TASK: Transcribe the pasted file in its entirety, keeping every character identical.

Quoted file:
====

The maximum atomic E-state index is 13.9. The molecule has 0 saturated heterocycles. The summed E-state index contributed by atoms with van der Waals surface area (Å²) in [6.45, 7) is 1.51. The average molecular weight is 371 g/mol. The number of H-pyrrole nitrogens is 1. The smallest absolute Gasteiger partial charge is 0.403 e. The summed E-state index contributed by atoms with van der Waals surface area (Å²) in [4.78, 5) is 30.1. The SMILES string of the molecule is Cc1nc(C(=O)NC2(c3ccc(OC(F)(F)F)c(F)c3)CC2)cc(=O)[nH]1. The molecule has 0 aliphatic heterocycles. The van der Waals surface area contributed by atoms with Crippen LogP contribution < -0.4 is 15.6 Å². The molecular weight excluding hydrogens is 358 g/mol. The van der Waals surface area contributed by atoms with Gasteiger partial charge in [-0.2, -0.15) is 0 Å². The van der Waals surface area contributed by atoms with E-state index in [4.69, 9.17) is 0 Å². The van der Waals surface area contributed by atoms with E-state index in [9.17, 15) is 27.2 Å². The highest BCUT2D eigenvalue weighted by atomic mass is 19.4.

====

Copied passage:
The maximum atomic E-state index is 13.9. The molecule has 0 saturated heterocycles. The summed E-state index contributed by atoms with van der Waals surface area (Å²) in [6.45, 7) is 1.51. The average molecular weight is 371 g/mol. The number of H-pyrrole nitrogens is 1. The smallest absolute Gasteiger partial charge is 0.403 e. The summed E-state index contributed by atoms with van der Waals surface area (Å²) in [4.78, 5) is 30.1. The SMILES string of the molecule is Cc1nc(C(=O)NC2(c3ccc(OC(F)(F)F)c(F)c3)CC2)cc(=O)[nH]1. The molecule has 0 aliphatic heterocycles. The van der Waals surface area contributed by atoms with Crippen LogP contribution < -0.4 is 15.6 Å². The molecular weight excluding hydrogens is 358 g/mol. The van der Waals surface area contributed by atoms with Gasteiger partial charge in [-0.2, -0.15) is 0 Å². The van der Waals surface area contributed by atoms with E-state index in [4.69, 9.17) is 0 Å². The van der Waals surface area contributed by atoms with E-state index in [9.17, 15) is 27.2 Å². The highest BCUT2D eigenvalue weighted by atomic mass is 19.4.